Lighthouses and castles emerge from the mist, the outlines of distant islands dot the horizon, and if you keep your eyes peeled, there is a good chance of an enticing first encounter with some of Mull's fabulous wildlife - just a few weeks ago we were treated to the crescent-shaped silhouettes of a quartet of porpoises swimming near the boat.
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The second largest of the Inner Hebrides, Mull's chief attractions have been as the neighbour to the place of pilgrimage on the island of Iona, and as the set for the pre-school children's television hit Balamory (mostly filmed in the island's colourfully painted capital, Tobermory), a draw that has lost some of its lustre since the show ceased production eight years ago.
Fortunately for the local economy, a bigger star than Miss Hoolie was growing in profile just as she was closing her green door. Sea eagles (around a dozen pairs now nest on the island) with their giant wingspans of up to eight foot, can be spotted hunting around the coastline, or on an organised trip to the hide at Glen Seilisdeir.
The eagle is the show stopper in an impressive species list that includes otters, osprey and orchids - species which have helped Mull to secure its deserved place as one of the United Kingdom's premier nature-watching destinations. And while not everyone wants to celebrate the high profile predators, many businesses have embraced Mull's status as a wildlife haven, and are working with the community to protect the island's precious natural resources.
About four miles from Tobermory on the north coast, with views that can include the islands of Coll, Rum and Canna (and sea eagles of its own that can be seen near Loch Mingary) Glengorm Castle Estate provides both an informative starting point for those planning a wild encounter, and a scenic setting in which to enjoy a cup of tea before venturing out.
Access is by a windy single track, but don't let that put you off - it's in good condition and perfectly drivable by car, and just adds to the feeling of heading somewhere a bit unusual.
The coffee shop is sited a few hundred metres from the 19th century castle (now a luxury bed and breakfast) and though it is a pity that it doesn't share the mansion's stunning sea views, it's a charming fit for the castle's effectively converted former stables and workshop.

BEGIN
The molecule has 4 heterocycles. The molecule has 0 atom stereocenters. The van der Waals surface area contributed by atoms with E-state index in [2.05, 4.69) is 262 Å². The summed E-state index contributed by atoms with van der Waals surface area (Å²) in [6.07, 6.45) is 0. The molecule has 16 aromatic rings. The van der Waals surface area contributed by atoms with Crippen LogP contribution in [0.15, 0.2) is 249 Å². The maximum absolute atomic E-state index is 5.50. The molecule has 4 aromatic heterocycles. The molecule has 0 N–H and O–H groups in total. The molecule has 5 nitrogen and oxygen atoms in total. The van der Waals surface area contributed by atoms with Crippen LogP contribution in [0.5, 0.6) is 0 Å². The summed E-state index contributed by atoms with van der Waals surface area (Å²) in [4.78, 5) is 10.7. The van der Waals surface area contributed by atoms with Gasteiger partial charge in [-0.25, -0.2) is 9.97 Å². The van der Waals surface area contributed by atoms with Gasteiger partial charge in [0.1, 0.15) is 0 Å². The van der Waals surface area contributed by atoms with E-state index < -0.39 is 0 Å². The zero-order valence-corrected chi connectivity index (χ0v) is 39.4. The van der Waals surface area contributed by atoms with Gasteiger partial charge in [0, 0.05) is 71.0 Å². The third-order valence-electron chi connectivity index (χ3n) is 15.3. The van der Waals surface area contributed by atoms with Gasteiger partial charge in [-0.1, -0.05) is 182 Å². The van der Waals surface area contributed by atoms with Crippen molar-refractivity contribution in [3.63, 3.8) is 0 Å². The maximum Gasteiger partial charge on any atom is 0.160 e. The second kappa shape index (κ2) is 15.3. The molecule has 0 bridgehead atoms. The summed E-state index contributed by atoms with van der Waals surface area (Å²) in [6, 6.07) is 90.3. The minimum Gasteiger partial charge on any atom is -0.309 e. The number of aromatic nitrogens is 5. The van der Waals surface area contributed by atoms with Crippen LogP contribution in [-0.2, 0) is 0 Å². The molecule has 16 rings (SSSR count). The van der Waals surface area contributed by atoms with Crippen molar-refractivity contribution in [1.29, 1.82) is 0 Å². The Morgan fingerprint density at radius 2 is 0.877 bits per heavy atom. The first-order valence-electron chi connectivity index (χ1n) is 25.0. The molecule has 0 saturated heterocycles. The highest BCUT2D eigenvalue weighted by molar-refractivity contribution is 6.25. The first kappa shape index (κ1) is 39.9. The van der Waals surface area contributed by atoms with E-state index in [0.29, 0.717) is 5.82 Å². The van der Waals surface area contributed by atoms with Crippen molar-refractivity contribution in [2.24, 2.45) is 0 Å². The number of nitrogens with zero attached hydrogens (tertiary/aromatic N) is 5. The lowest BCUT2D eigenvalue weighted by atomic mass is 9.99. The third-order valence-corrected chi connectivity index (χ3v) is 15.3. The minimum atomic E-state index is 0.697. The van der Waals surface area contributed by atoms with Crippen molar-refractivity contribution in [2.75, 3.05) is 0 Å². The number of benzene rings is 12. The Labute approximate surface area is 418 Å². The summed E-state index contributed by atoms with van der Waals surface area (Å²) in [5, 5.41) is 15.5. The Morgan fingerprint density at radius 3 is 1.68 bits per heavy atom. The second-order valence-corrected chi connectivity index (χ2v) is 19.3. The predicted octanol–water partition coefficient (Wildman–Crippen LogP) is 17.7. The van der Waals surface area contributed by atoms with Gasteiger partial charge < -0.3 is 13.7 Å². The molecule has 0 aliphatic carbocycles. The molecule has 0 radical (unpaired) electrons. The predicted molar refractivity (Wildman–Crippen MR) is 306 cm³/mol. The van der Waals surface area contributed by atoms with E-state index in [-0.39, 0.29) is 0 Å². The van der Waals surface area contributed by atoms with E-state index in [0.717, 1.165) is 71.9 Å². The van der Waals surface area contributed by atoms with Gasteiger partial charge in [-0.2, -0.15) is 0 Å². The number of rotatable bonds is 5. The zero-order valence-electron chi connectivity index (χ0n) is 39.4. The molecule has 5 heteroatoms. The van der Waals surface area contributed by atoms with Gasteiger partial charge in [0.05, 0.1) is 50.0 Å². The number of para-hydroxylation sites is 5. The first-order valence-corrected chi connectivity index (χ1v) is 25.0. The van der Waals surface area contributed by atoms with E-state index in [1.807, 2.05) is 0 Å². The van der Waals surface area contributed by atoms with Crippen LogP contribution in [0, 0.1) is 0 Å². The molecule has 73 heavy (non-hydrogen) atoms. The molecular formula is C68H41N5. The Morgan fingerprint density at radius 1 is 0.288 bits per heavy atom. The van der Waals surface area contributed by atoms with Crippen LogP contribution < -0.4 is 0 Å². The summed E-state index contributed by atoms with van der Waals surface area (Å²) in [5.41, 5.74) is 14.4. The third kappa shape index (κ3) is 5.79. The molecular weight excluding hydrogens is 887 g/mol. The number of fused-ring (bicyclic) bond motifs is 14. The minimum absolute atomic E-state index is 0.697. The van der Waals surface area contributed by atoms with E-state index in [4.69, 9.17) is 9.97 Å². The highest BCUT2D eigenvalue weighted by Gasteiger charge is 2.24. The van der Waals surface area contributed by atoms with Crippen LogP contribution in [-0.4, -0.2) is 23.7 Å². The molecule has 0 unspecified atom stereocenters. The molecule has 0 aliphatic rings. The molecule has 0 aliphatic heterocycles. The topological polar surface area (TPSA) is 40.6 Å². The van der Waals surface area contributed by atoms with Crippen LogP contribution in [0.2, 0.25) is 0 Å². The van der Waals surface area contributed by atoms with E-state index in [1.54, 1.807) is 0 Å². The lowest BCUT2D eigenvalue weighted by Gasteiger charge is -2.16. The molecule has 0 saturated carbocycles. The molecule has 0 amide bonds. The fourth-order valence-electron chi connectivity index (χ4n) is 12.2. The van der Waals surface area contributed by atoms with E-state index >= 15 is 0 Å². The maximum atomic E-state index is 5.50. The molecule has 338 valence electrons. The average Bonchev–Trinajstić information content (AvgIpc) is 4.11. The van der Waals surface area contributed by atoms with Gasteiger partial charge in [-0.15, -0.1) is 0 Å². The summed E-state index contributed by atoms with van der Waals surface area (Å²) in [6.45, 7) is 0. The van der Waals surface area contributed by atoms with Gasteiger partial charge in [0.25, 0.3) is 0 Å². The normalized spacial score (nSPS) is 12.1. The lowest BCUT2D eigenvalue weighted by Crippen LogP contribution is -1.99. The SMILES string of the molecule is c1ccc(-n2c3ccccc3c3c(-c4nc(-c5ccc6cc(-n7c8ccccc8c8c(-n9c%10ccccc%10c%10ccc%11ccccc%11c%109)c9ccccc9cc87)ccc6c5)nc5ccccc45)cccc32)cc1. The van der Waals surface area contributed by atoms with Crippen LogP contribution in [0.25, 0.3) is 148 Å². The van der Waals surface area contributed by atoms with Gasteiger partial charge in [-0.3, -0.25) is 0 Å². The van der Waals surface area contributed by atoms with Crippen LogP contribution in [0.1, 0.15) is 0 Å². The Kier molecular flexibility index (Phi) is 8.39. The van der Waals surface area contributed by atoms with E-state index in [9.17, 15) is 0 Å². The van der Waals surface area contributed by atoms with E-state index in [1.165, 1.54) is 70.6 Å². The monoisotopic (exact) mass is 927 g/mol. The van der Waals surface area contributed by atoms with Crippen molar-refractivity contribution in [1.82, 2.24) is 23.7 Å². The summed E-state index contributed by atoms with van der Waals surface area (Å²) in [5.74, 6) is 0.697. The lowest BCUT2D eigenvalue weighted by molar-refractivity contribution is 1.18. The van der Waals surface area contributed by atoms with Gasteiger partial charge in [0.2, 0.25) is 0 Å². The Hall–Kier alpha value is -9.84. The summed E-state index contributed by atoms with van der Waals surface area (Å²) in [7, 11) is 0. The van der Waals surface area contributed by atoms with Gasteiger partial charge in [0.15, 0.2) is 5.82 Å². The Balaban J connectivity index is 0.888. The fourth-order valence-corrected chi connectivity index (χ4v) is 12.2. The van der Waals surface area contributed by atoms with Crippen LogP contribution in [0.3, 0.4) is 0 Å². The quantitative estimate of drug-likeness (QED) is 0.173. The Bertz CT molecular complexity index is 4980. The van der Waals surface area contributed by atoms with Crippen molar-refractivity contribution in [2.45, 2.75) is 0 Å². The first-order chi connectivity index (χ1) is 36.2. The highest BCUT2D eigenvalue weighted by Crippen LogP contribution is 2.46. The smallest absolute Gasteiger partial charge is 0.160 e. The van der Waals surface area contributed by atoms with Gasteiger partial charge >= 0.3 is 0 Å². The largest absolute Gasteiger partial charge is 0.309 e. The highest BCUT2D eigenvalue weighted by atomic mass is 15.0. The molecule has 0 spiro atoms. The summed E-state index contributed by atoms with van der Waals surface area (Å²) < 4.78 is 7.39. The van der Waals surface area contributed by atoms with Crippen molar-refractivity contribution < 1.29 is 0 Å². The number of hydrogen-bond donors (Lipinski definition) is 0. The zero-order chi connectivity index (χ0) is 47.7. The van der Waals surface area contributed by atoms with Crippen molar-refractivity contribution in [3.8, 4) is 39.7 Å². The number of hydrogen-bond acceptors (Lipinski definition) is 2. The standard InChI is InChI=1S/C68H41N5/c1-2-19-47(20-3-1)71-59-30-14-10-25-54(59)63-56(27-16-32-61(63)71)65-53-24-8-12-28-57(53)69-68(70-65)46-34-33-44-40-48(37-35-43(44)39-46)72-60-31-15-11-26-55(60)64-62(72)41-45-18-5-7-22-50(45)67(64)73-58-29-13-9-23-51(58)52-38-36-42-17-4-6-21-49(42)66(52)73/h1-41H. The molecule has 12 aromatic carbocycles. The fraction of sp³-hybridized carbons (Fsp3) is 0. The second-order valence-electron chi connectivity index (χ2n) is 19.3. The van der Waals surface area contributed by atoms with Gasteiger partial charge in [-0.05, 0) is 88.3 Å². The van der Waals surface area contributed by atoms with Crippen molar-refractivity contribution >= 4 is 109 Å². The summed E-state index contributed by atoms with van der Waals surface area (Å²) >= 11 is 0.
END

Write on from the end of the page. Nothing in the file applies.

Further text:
Large multi-paned windows have replaced stalls to let light into the stylish interior, and it's appropriate that the venue shares its space with an art gallery (currently showing local landscape photography) as well as a 'nature lab' where a frieze of wildlife pictures helps visitors to identify their sightings.
The menu is infused with a sense of place, with the majority of produce sourced locally, including plenty farmed on the estate itself, and though the main meals are hard to resist (pulled pork sandwich and fish pie were on the special's board when we visited) those popping in for a cup of tea and a quick bite (or not-so-quick, if dawdling over a rich, creamy strawberry cheesecake) are as at home as those dining out to mark a special occasion.
Among the coffee shop's customers were several dog walkers heading out for a coastal hike, and with plenty of outdoor seating, the four-legged friends could be easily accommodated, and even provided with some liquid refreshment.
It's inevitable that many of the visitors to Glengorm have a keen interest in its wildlife, and perhaps (though none of us could report seeing so much as a wing-tip of an eagle) that shared enthusiasm accounted for the open, friendly atmosphere we enjoyed, with pleasant staff and plenty of chat between tables. Then again, maybe the banter was just down to the dogs - there's nothing like a wide-eyed puppy to break the ice.
Info: Glengorm Coffee Shop and Wildlife Project, Glengorm Castle, Tobermory www.glengormcastle.co.uk @glengormcastle.
Getting there: Glengorm (including the castle, nature lab and coffee shop) is well signed from the south of Tobermory.
Mini menu: Pot of tea £1.80, latte £2, strawberry cheesecake £4.50 (ice-cream £1 extra).
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